• I agree with you on everything except for it being a sure thing. When unemployment is near 8%, and the president’s a black guy, he can lose. Based on the “conventional wisdom” he should have. Thank God/Allah/Yahweh/Buddha/secular replacement for the divine that the GOP absolutely sh*t the bed this time around. I’m a big fan of Barry, but he was the most beatable incumbent in my entire lifetime.

          • But most people don’t vote on that basis. They vote on general direction, and they didn’t like Romneys/Repubs.

            There is more than one gender, more than one colour, more than one religion, more than one way to do things….people have recognized that and moved away from group-think now…so ‘conventional wisdom’ doesn’t apply anymore because it came from the 50s, and we ain’t there anymore.

          • Barry? You trying to turn him into a white guy?

  5. You have to give Harper credit (Yikes). He saw this narrowing base Conservatives were relying on and knew he had broaden it and reach out to minorities and immigrants as Wells notes. Will Republicans be smart enough to look north or will they dig deeper into a racist, fundamentalist Tea Party base and circle the wagons. Does it mean Canadian style splits on the American right, then finally uniting again?

    • I can’t stand Stephen Harper, but he’s an excellent politician and strategist. Had the Conservatives adopted a Republican style strategy, they would not have lasted beyond that first minority government. While I think he harbours views far to the right of most Canadians, he’s far too much of a pragmatist to act on them, for fear of spooking the electorate (or at least I hope so).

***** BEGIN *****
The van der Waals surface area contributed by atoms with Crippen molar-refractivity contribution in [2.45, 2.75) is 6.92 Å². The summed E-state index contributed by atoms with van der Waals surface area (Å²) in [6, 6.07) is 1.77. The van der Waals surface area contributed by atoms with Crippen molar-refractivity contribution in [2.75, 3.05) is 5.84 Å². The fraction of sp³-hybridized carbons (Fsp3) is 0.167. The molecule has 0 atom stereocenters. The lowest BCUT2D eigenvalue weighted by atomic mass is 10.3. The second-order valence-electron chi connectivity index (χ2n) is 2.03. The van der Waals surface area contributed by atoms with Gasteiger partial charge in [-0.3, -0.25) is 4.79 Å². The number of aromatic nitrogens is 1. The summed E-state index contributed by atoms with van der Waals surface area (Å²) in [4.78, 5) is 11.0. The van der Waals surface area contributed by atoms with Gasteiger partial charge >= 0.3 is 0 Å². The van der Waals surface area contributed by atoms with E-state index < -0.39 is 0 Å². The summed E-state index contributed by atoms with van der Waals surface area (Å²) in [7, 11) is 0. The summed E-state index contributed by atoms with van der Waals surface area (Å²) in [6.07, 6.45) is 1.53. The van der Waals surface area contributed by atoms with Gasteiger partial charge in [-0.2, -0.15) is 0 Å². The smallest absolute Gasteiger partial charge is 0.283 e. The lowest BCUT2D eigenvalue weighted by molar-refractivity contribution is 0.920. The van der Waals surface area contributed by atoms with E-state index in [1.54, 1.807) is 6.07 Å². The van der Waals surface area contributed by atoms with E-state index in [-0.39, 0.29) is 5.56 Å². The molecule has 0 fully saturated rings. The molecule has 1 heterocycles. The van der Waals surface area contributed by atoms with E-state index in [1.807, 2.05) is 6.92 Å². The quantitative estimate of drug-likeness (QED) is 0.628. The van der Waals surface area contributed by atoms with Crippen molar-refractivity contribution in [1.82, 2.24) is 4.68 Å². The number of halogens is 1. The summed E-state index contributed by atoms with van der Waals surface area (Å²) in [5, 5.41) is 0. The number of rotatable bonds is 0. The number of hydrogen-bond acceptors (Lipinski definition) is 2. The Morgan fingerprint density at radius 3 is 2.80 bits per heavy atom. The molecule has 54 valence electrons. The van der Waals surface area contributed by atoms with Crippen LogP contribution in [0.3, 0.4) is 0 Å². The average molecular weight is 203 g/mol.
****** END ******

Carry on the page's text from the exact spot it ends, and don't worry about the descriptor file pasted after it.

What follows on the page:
6. Well, whatever the party did at the representative level worked. The House of Representatives will be Republican for the next two years.

  7. Hah! I was waiting for someone to cry…it was money and the ethnic vote.

    I don’t follow US politics nearly as closely as many here @macleans, but i did notice Krauthammer[ Canadian right?] has already doubled down on crazy…good luck with that.

    I can’t wait to hear what that other ex pat Ferguson has to say. He seems to have succumbed to something in the air since settling in the US, or maybe he always was that loopy, it just didn’t particularly stand out in the old country?

  8. Voters in Washington and Colorado supported the decriminalization of marijuana.

    I’m not sure about Washington, but Colorado voters supported the LEGALIZATION of marijuana didn’t they?

  9. The American election: Heads, the banksters and plutocrats win. Tails, the banksters and plutocrats win. A six billion dollar exercise is faux political theatre designed to fool the masses.

    The Democratic and Republicans are the two heads of the bankster and plutocrat party.

    • People are capable of holding more than one viewpoint or opinion in their heads at one time; there are other differences between the two parties that obviously mattered in the end.

  10. To paraphrase Edward G. Robinson from The Ten Commandments, “Where’s you Reihan Salam now?”

  11. And there was much wailing and gnashing of teeth.